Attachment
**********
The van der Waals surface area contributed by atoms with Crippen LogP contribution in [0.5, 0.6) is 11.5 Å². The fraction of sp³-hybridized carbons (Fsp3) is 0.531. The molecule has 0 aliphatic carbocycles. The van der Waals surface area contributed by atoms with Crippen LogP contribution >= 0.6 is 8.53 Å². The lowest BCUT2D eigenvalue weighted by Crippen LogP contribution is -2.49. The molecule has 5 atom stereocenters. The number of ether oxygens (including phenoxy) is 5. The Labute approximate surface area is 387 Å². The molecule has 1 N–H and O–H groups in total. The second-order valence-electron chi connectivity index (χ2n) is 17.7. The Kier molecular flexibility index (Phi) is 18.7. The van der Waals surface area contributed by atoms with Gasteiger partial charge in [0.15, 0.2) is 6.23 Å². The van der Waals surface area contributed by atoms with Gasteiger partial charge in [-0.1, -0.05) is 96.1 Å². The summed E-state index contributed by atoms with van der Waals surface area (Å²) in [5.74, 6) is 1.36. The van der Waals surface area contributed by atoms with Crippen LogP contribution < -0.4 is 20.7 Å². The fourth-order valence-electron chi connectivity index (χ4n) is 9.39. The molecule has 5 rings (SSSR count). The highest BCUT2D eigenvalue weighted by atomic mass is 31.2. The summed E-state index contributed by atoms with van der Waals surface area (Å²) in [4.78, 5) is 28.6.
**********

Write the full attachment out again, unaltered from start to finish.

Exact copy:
The van der Waals surface area contributed by atoms with Crippen LogP contribution in [0.5, 0.6) is 11.5 Å². The fraction of sp³-hybridized carbons (Fsp3) is 0.531. The molecule has 0 aliphatic carbocycles. The van der Waals surface area contributed by atoms with Crippen LogP contribution >= 0.6 is 8.53 Å². The lowest BCUT2D eigenvalue weighted by Crippen LogP contribution is -2.49. The molecule has 5 atom stereocenters. The number of ether oxygens (including phenoxy) is 5. The Labute approximate surface area is 387 Å². The molecule has 1 N–H and O–H groups in total. The second-order valence-electron chi connectivity index (χ2n) is 17.7. The Kier molecular flexibility index (Phi) is 18.7. The van der Waals surface area contributed by atoms with Gasteiger partial charge in [0.15, 0.2) is 6.23 Å². The van der Waals surface area contributed by atoms with Gasteiger partial charge in [-0.1, -0.05) is 96.1 Å². The summed E-state index contributed by atoms with van der Waals surface area (Å²) in [5.74, 6) is 1.36. The van der Waals surface area contributed by atoms with Crippen LogP contribution < -0.4 is 20.7 Å². The fourth-order valence-electron chi connectivity index (χ4n) is 9.39. The molecule has 5 rings (SSSR count). The highest BCUT2D eigenvalue weighted by atomic mass is 31.2. The summed E-state index contributed by atoms with van der Waals surface area (Å²) in [4.78, 5) is 28.6.